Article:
After WHO pressure, Tanzania's leader admits country has COVID cases
Tanzania’s president is finally acknowledging that his country has a coronavirus problem after claiming for months that the disease had been defeated by prayer.
PPresident John Magufuli on Sunday urged citizens of the East African country to take precautions and even wear face masks - but only locally made ones.
Over the course of the pandemic he has expressed wariness about foreign-made goods, including COVID-19 vaccines.
The president’s comments came days after the country mourned the death of one of its highest-profile politicians, the vice president of the semi-autonomous island region of Zanzibar, whose political party had earlier said he had COVID-19.
The president’s chief secretary also died in recent days, though the cause was not revealed.
Magufuli, speaking at the chief secretary’s funeral in a nationally televised broadcast on Friday, urged the nation to participate in three days of prayer for unspecified “respiratory” illnesses that had become a challenge in the country.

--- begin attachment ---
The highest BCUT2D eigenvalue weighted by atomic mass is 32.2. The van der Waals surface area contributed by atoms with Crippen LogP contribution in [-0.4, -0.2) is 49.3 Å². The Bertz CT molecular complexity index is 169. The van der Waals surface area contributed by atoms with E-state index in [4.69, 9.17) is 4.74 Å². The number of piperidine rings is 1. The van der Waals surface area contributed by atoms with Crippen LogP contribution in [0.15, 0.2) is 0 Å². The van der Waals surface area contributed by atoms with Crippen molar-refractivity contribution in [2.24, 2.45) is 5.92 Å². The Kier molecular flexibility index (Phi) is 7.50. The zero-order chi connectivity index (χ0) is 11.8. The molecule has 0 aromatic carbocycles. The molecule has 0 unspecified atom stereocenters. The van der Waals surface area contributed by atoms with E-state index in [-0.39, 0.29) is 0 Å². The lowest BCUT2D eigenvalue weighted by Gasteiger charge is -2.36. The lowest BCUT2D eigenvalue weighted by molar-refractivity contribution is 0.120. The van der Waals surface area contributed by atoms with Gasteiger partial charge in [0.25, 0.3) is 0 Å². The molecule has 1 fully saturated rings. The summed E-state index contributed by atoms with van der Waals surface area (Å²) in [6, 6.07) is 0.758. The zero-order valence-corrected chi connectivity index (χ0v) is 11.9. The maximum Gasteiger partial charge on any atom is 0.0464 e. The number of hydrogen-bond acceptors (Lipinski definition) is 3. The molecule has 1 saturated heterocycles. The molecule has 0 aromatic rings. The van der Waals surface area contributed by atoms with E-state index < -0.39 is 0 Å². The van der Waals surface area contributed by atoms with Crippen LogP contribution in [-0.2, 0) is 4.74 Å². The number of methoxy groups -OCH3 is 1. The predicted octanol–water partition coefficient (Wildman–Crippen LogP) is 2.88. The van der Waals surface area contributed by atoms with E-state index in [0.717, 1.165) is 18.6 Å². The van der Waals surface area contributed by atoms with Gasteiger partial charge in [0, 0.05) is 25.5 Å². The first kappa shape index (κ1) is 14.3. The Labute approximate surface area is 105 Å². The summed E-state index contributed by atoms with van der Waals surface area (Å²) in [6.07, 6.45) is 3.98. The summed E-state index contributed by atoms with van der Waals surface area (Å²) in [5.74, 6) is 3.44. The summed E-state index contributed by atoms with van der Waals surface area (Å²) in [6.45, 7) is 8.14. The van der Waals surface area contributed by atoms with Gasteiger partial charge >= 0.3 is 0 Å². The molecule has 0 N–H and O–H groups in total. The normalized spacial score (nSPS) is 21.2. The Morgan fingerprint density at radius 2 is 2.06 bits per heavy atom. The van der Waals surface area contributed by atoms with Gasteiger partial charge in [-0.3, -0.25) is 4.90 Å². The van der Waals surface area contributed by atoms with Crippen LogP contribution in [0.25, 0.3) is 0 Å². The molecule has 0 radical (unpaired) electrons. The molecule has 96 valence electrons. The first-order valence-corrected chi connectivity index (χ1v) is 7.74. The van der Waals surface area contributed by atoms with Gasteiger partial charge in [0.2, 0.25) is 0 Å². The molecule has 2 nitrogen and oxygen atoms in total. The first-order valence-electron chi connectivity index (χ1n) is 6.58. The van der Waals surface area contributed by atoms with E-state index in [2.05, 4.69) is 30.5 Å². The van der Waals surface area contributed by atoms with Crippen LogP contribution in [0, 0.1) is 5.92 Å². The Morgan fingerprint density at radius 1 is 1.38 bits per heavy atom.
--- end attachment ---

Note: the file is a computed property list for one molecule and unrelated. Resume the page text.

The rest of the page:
Churchgoer Edita Ndugur said on Monday that the president's words had "given us hope as Tanzanians."
"Yesterday's statement by the president has strengthened me and we have received it well," she said shortly before entering Dar es Salaam Pentecostal Church for an afternoon service.
Tanzania has not updated its number of coronavirus infections since April as the president has insisted COVID-19 had been defeated.
The official number of infections remains at just 509, but residents report that many people have become ill with breathing difficulties and hospitals have seen a rise in patients for “pneumonia.”
The director-general of the World Health Organization, Tedros Adhanom Ghebreyesus, has added his voice to growing calls for Tanzania to acknowledge COVID-19.
Tedros in a statement on Saturday called Tanzania’s situation ‘very concerning’ and urged Magufuli's government to take ‘robust action.’